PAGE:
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The Centre for Nuclear Sciences was established in 1984 with the mandate to introduce Caribbean scientists to the application of nuclear technology in multi-disciplinary studies, and to carry out research in areas of national and regional importance. This paper describes the pesent facilities and the major programmes being carried out at the Centre.

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In the past forty years, the study of development has been transformed. At many universities, multidisciplinary centres for the study of development have been established. To be sure, most university postgraduate teaching departments, including economics, remain firmly focused on the single disciplinary approach. Despite this, however, it is now widely acknowledged that the study of “development” demands a multidisciplinary approach. Although many courses in “economic development”, “political development” and “social development” continue to be taught in single discipline departments, an understanding of the multidimensional process of “development” is seen to require an integrated mix of inputs from a wide range of disciplines. This explains in part the logic behind the establishment of centres of “development studies” where teachers, students, and researchers come from a variety of disciplinary backgrounds including some from the hard sciences. Today, most multidisciplinary courses in development studies, most international development organisations, and most donor agencies now include not just a broadly similar set of topics on their agendas, but also use a broadly similar language and broadly similar interpretation of many of the concepts that they use. It is instructive to explore the process by which such a convergence of views evolved.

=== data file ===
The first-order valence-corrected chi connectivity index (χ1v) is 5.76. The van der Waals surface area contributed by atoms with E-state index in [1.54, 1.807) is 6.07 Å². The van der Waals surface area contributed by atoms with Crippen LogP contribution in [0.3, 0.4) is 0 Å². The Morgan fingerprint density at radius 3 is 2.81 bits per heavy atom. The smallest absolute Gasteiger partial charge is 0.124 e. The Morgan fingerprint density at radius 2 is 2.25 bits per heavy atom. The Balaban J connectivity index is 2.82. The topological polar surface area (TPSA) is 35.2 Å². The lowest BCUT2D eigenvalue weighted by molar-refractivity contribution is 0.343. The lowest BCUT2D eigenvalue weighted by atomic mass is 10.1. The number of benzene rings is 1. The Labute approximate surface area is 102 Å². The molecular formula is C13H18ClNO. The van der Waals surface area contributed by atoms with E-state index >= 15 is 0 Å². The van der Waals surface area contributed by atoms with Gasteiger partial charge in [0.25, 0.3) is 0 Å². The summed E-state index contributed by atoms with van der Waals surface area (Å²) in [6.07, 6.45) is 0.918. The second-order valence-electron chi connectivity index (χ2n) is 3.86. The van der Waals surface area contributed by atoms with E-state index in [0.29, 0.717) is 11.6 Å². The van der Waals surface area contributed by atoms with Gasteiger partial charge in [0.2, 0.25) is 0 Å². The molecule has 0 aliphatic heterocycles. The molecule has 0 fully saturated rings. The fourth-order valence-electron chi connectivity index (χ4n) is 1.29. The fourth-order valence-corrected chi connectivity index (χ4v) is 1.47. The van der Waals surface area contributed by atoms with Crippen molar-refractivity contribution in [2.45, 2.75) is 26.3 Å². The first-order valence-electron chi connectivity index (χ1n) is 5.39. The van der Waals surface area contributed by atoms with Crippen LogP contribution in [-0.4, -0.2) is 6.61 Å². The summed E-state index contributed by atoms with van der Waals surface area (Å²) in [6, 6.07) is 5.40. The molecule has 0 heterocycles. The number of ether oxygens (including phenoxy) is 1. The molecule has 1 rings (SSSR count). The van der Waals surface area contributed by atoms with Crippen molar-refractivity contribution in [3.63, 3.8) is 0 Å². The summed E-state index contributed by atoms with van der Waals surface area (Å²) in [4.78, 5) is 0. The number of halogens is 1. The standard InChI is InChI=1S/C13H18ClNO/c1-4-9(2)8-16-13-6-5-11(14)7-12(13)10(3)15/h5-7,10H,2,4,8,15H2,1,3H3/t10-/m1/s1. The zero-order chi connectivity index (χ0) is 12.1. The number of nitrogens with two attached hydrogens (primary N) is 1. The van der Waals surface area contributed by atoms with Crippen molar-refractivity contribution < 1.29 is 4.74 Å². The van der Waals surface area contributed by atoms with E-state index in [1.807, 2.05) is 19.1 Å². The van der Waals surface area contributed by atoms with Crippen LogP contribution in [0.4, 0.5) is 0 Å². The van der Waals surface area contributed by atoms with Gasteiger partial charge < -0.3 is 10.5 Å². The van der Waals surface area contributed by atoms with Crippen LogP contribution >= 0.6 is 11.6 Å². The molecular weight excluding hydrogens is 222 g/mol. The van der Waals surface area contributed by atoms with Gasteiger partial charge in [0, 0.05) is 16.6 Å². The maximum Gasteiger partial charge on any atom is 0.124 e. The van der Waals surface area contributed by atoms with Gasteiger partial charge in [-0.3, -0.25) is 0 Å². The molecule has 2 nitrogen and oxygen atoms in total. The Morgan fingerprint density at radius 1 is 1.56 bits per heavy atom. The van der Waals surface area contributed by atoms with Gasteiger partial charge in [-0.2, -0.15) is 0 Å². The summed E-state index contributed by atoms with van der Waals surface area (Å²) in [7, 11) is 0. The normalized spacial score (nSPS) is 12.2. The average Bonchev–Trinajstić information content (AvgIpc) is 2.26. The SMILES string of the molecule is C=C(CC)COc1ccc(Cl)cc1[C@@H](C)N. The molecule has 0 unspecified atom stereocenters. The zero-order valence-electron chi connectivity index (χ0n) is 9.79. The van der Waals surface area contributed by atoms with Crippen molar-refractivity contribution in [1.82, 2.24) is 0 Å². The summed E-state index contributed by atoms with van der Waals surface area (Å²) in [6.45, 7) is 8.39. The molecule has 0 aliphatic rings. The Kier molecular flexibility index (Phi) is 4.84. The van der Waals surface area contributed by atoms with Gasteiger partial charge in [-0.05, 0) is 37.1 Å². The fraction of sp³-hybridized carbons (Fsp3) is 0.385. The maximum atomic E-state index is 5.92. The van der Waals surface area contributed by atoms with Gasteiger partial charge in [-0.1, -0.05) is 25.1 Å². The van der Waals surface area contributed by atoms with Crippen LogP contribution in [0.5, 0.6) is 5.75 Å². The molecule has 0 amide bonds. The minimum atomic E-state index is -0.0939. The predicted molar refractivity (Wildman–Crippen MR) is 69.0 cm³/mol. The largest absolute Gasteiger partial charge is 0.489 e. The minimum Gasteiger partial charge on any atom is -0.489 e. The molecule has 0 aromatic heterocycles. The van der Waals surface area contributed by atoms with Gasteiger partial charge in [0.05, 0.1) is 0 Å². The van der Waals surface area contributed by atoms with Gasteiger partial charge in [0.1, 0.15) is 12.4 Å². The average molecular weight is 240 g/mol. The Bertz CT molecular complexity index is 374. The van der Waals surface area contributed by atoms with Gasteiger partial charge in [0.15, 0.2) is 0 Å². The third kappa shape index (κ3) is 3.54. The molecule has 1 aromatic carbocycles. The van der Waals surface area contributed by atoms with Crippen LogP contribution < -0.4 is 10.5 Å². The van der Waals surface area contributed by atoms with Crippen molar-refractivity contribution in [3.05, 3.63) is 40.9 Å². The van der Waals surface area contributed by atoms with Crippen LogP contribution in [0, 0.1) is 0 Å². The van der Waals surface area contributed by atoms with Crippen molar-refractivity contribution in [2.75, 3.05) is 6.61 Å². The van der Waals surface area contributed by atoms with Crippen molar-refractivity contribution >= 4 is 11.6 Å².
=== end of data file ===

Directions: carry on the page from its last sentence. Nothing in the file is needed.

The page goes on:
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A Multidisciplinary Research Programme (MRP) is being developed since 1989 in the Universidad Complutense de Madrid (UCM), Spain, to support cross-disciplinary research projects. This paper analyses the incidence of interdisciplinarity in the UCM scientific publications over the period 1990–96 and tries to determine the success of the Programme at fostering cross-disciplinary research. Interdisciplinary in the UCM is measured through the collaboration of authors from different institutional addresses within the UCM, both in scientific publications and in research projects. Publications jointly signed by the different teams that collaborate in the projects were identified as an indicator of the success of the Programme in integrating disciplines. Interdisciplinary collaboration within the UCM showed an upward trend over time. Publications of MRP groups showed a higher interdisciplinary collaboration rate than the rest of the UCM (17% vs. 9%). Dramatic repercussions of the Programme were not expected due to its limited magnitude, but it worked as a catalyst, enhancing interdisciplinary relations within the UCM. The interest of such a programme is supported by its effects, both direct effects on granted teams and indirect on the whole UCM community.